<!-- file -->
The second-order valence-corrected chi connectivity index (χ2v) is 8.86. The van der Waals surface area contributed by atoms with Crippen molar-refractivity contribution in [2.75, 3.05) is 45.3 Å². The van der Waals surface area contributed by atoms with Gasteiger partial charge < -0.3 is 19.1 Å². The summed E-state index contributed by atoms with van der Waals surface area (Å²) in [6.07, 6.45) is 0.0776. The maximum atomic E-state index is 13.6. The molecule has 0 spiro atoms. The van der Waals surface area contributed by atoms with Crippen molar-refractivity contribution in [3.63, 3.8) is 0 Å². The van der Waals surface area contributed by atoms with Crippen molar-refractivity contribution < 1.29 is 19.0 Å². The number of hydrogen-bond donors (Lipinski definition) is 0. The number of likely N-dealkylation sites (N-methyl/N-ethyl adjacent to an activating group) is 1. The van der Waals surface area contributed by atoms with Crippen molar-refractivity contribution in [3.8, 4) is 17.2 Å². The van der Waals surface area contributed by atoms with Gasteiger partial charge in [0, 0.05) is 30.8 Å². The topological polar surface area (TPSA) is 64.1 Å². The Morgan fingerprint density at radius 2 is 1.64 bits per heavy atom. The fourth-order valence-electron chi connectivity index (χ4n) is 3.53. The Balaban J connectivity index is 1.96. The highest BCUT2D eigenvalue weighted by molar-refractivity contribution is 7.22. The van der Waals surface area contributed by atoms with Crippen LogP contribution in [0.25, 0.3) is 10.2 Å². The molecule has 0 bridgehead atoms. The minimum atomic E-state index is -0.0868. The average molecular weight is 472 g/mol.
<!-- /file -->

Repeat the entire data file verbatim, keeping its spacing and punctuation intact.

The second-order valence-corrected chi connectivity index (χ2v) is 8.86. The van der Waals surface area contributed by atoms with Crippen molar-refractivity contribution in [2.75, 3.05) is 45.3 Å². The van der Waals surface area contributed by atoms with Gasteiger partial charge < -0.3 is 19.1 Å². The summed E-state index contributed by atoms with van der Waals surface area (Å²) in [6.07, 6.45) is 0.0776. The maximum atomic E-state index is 13.6. The molecule has 0 spiro atoms. The van der Waals surface area contributed by atoms with Crippen molar-refractivity contribution in [3.63, 3.8) is 0 Å². The van der Waals surface area contributed by atoms with Crippen molar-refractivity contribution < 1.29 is 19.0 Å². The number of hydrogen-bond donors (Lipinski definition) is 0. The number of likely N-dealkylation sites (N-methyl/N-ethyl adjacent to an activating group) is 1. The van der Waals surface area contributed by atoms with Crippen molar-refractivity contribution in [3.8, 4) is 17.2 Å². The van der Waals surface area contributed by atoms with Gasteiger partial charge in [0, 0.05) is 30.8 Å². The topological polar surface area (TPSA) is 64.1 Å². The Morgan fingerprint density at radius 2 is 1.64 bits per heavy atom. The fourth-order valence-electron chi connectivity index (χ4n) is 3.53. The Balaban J connectivity index is 1.96. The highest BCUT2D eigenvalue weighted by molar-refractivity contribution is 7.22. The van der Waals surface area contributed by atoms with Crippen LogP contribution in [0.25, 0.3) is 10.2 Å². The molecule has 0 bridgehead atoms. The minimum atomic E-state index is -0.0868. The average molecular weight is 472 g/mol.